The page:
I've rebuilt a few calipers before. What the air does. You dis-connect the brake line from the calper and blow air into the port. Pushes out the piston.

If the piston is out a bit from normal wear of the pads. Grab the top edge with channel lock plyers. Slowly twist back and forth while pulling. I leave the dust shield alone. Work it out.

Since the caliper is made of aluminum and the piston is usually made of steel. An old calipers boar would get egged shaped from use. Not so noticable with the piston more inside the boar with new shoes. As in sticking from being cock-eyed the more the piston is extended out from worn pads.

Haven't taken apart a Harly brake piston yet. From my experience on rebuilding. I've mostly found 2 rubber O rings at the bottom of the piston. If you see the O rings are flat topped worn, time to change them out.

Might want to swap out the pads sooner when worn around 2/3rds way to help with an egged out boar. Hope this helped.
 

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Ride a bike with Lyndalls for a few hundred miles last week. Grippy, but noisy as all get out. I'll stick with street compound Hawk pads. Been running them for years on my autos and they always stop fine for me with minimal dust.
 

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Thanks for the pointers, Dave. About to get started right now.
 

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Every set of Lyndall pads I have installed on both of my bikes squeal, and nothing has helped. I've chamfered the leading edge in the past, and the last time I did a complete rebuild front and rear. Still no change.

I have to say, they stop a whole lot better than the OEM pads so I just put up with the noise.
 

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I have run Lyndall pads for years. If they squeal, it is not the pads, the rotors have gotten a glaze on them. Have the rotors turned, or use some sandpaper and break the glaze. They will not squeal anymore. ;)
 

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Every set of Lyndall pads I have installed on both of my bikes squeal, and nothing has helped. I've chamfered the leading edge in the past, and the last time I did a complete rebuild front and rear. Still no change.

I have to say, they stop a whole lot better than the OEM pads so I just put up with the noise.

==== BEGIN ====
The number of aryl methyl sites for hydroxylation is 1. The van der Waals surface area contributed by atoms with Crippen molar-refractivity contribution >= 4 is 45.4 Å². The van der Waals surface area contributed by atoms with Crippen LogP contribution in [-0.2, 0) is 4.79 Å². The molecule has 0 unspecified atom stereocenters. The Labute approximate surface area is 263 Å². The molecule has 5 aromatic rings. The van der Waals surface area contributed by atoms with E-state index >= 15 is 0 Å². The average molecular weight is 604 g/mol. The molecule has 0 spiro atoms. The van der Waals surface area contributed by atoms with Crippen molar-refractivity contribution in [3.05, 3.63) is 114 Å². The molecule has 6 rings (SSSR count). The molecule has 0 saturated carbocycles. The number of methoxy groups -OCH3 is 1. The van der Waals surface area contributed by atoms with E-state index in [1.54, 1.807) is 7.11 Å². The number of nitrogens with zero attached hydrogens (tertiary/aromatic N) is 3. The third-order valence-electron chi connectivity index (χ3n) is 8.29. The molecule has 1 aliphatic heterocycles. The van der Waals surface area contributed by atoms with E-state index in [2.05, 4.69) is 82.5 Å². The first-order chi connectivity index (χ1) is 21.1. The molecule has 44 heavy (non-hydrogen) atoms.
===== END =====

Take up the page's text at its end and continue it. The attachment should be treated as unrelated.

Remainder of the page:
I cleaned the calipers, pistons, etc, chamfered the pads, deglazed the rotors, put that goop on the back of the pads, bla bla bla. I'd get peace and quiet for a few miles then back to the squealing. Although the Lyndall pads stop the bike with less effort, I can still skid the front and/or rear tire with factory pads. The tire is the limit of stopping efficiency, not the pads. So I choose to avoid the squeal and the battle to cure it by using factory pads on the front. Doesn't make me right, just my preference.
 

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Seem to remember. On squeals. Automotive issues and not bikes. All replys are correct.

The more metalic pieces in the pads compound will make it squeal, gripper. Then theres the squeal from the pad not being flat against the piston when applyed. Pad moves twisty back and forth hence the noise. Ever see on automotive pads the thin metal strip? Takes the place of the goop.

Just my dum idea on this.
 

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Been using Lyndall Z-Plus pads on front and rear brakes for several years with no noise or dust. Twice a year, I clean the brake calipers per instructions Lyndall web site. Occassionally, if I get on my brakes hard for an extended period (like twisties), the rotors and pads will need to be deglazed. I like them better than the OEM and EBC pads.
 

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Lyndall Gold with PM calipers here and no squeal whatsoever! Best pads I ever had,

Armin.